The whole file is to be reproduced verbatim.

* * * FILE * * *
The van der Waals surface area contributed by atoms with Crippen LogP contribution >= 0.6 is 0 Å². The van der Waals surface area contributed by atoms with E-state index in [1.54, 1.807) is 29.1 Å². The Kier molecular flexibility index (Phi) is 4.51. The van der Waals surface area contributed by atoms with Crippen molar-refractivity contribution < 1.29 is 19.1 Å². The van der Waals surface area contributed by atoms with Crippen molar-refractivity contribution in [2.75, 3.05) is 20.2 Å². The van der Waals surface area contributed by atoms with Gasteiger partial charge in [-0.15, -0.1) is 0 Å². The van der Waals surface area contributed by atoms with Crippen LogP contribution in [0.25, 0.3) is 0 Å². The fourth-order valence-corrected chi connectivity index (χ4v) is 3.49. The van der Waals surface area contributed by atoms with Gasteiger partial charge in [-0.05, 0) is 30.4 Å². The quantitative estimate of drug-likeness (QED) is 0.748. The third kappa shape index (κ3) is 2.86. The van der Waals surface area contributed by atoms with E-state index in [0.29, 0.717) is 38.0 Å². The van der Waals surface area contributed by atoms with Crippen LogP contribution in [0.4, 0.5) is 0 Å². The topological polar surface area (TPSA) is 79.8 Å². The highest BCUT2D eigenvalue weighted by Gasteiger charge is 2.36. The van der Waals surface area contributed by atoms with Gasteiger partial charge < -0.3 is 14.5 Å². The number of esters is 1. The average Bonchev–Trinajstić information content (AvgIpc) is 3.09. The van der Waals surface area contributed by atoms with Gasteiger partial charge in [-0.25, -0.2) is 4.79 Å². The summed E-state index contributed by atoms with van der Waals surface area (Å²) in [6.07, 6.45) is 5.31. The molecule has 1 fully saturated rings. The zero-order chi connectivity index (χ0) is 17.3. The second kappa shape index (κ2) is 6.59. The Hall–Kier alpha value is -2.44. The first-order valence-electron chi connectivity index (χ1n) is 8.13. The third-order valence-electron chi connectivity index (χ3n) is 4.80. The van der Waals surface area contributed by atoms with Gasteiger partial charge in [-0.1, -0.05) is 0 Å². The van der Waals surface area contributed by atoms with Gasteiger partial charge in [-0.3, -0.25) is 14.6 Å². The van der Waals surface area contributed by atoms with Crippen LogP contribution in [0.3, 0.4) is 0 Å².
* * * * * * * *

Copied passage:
The van der Waals surface area contributed by atoms with Crippen LogP contribution >= 0.6 is 0 Å². The van der Waals surface area contributed by atoms with E-state index in [1.54, 1.807) is 29.1 Å². The Kier molecular flexibility index (Phi) is 4.51. The van der Waals surface area contributed by atoms with Crippen molar-refractivity contribution < 1.29 is 19.1 Å². The van der Waals surface area contributed by atoms with Crippen molar-refractivity contribution in [2.75, 3.05) is 20.2 Å². The van der Waals surface area contributed by atoms with Gasteiger partial charge in [-0.15, -0.1) is 0 Å². The van der Waals surface area contributed by atoms with Crippen LogP contribution in [0.25, 0.3) is 0 Å². The fourth-order valence-corrected chi connectivity index (χ4v) is 3.49. The van der Waals surface area contributed by atoms with Gasteiger partial charge in [-0.05, 0) is 30.4 Å². The quantitative estimate of drug-likeness (QED) is 0.748. The third kappa shape index (κ3) is 2.86. The van der Waals surface area contributed by atoms with E-state index in [0.29, 0.717) is 38.0 Å². The van der Waals surface area contributed by atoms with Crippen LogP contribution in [0.4, 0.5) is 0 Å². The topological polar surface area (TPSA) is 79.8 Å². The highest BCUT2D eigenvalue weighted by Gasteiger charge is 2.36. The van der Waals surface area contributed by atoms with Gasteiger partial charge < -0.3 is 14.5 Å². The number of esters is 1. The average Bonchev–Trinajstić information content (AvgIpc) is 3.09. The van der Waals surface area contributed by atoms with Gasteiger partial charge in [-0.25, -0.2) is 4.79 Å². The summed E-state index contributed by atoms with van der Waals surface area (Å²) in [6.07, 6.45) is 5.31. The molecule has 1 fully saturated rings. The zero-order chi connectivity index (χ0) is 17.3. The second kappa shape index (κ2) is 6.59. The Hall–Kier alpha value is -2.44. The first-order valence-electron chi connectivity index (χ1n) is 8.13. The third-order valence-electron chi connectivity index (χ3n) is 4.80. The van der Waals surface area contributed by atoms with Gasteiger partial charge in [-0.1, -0.05) is 0 Å². The van der Waals surface area contributed by atoms with Gasteiger partial charge in [-0.3, -0.25) is 14.6 Å². The van der Waals surface area contributed by atoms with Crippen LogP contribution in [0.3, 0.4) is 0 Å².